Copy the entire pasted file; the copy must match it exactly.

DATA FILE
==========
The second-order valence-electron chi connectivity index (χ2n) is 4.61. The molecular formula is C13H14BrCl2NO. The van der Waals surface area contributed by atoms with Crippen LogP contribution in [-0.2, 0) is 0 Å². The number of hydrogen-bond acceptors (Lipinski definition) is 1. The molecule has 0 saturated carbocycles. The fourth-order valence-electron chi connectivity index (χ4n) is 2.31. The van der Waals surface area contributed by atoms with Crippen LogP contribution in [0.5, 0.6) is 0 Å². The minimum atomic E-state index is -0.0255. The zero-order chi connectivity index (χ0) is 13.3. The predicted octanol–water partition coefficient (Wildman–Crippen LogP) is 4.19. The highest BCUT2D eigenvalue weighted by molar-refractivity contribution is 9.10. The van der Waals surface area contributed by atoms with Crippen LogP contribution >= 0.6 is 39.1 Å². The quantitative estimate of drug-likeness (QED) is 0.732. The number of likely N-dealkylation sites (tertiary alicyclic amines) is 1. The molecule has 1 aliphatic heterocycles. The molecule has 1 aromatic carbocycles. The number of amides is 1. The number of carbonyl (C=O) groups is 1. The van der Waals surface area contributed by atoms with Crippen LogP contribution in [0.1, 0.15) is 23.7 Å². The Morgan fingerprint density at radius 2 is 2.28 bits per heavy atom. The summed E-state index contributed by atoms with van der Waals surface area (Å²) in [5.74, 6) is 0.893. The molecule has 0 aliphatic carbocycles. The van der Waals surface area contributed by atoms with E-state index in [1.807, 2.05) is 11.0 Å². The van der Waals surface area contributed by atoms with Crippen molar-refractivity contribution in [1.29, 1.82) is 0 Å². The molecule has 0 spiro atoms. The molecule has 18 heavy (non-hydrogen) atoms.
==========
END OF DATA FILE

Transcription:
The second-order valence-electron chi connectivity index (χ2n) is 4.61. The molecular formula is C13H14BrCl2NO. The van der Waals surface area contributed by atoms with Crippen LogP contribution in [-0.2, 0) is 0 Å². The number of hydrogen-bond acceptors (Lipinski definition) is 1. The molecule has 0 saturated carbocycles. The fourth-order valence-electron chi connectivity index (χ4n) is 2.31. The van der Waals surface area contributed by atoms with Crippen LogP contribution in [0.5, 0.6) is 0 Å². The minimum atomic E-state index is -0.0255. The zero-order chi connectivity index (χ0) is 13.3. The predicted octanol–water partition coefficient (Wildman–Crippen LogP) is 4.19. The highest BCUT2D eigenvalue weighted by molar-refractivity contribution is 9.10. The van der Waals surface area contributed by atoms with Crippen LogP contribution >= 0.6 is 39.1 Å². The quantitative estimate of drug-likeness (QED) is 0.732. The number of likely N-dealkylation sites (tertiary alicyclic amines) is 1. The molecule has 1 aliphatic heterocycles. The molecule has 1 aromatic carbocycles. The number of amides is 1. The number of carbonyl (C=O) groups is 1. The van der Waals surface area contributed by atoms with Crippen LogP contribution in [0.1, 0.15) is 23.7 Å². The Morgan fingerprint density at radius 2 is 2.28 bits per heavy atom. The summed E-state index contributed by atoms with van der Waals surface area (Å²) in [5.74, 6) is 0.893. The molecule has 0 aliphatic carbocycles. The van der Waals surface area contributed by atoms with E-state index in [1.807, 2.05) is 11.0 Å². The van der Waals surface area contributed by atoms with Crippen molar-refractivity contribution in [1.29, 1.82) is 0 Å². The molecule has 0 spiro atoms. The molecule has 18 heavy (non-hydrogen) atoms.